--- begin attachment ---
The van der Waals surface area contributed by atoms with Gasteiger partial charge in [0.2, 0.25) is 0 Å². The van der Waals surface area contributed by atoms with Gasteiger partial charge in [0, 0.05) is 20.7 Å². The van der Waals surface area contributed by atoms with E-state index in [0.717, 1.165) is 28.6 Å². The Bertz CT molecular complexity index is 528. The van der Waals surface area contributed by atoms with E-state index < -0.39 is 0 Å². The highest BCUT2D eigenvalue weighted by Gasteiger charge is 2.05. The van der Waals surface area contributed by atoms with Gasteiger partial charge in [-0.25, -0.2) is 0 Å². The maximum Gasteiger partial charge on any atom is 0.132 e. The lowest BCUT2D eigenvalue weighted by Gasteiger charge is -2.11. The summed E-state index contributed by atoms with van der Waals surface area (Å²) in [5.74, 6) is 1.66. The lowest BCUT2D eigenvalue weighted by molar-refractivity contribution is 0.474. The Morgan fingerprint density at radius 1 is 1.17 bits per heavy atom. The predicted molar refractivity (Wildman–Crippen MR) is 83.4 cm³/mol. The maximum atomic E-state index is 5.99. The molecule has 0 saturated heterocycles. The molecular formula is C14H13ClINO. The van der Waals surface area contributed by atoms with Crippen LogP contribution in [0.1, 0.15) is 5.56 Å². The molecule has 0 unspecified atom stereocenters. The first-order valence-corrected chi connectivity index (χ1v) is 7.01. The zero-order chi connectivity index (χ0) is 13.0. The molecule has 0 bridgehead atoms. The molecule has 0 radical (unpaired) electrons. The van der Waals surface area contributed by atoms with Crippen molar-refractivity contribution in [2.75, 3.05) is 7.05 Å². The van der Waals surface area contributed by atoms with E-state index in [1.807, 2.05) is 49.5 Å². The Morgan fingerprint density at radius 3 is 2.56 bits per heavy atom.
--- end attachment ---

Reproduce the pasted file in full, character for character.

The van der Waals surface area contributed by atoms with Gasteiger partial charge in [0.2, 0.25) is 0 Å². The van der Waals surface area contributed by atoms with Gasteiger partial charge in [0, 0.05) is 20.7 Å². The van der Waals surface area contributed by atoms with E-state index in [0.717, 1.165) is 28.6 Å². The Bertz CT molecular complexity index is 528. The van der Waals surface area contributed by atoms with E-state index < -0.39 is 0 Å². The highest BCUT2D eigenvalue weighted by Gasteiger charge is 2.05. The van der Waals surface area contributed by atoms with Gasteiger partial charge in [-0.25, -0.2) is 0 Å². The maximum Gasteiger partial charge on any atom is 0.132 e. The lowest BCUT2D eigenvalue weighted by Gasteiger charge is -2.11. The summed E-state index contributed by atoms with van der Waals surface area (Å²) in [5.74, 6) is 1.66. The lowest BCUT2D eigenvalue weighted by molar-refractivity contribution is 0.474. The Morgan fingerprint density at radius 1 is 1.17 bits per heavy atom. The predicted molar refractivity (Wildman–Crippen MR) is 83.4 cm³/mol. The maximum atomic E-state index is 5.99. The molecule has 0 saturated heterocycles. The molecular formula is C14H13ClINO. The van der Waals surface area contributed by atoms with Crippen LogP contribution in [0.1, 0.15) is 5.56 Å². The molecule has 0 unspecified atom stereocenters. The first-order valence-corrected chi connectivity index (χ1v) is 7.01. The zero-order chi connectivity index (χ0) is 13.0. The molecule has 0 bridgehead atoms. The molecule has 0 radical (unpaired) electrons. The van der Waals surface area contributed by atoms with Crippen molar-refractivity contribution in [2.75, 3.05) is 7.05 Å². The van der Waals surface area contributed by atoms with E-state index in [1.807, 2.05) is 49.5 Å². The Morgan fingerprint density at radius 3 is 2.56 bits per heavy atom.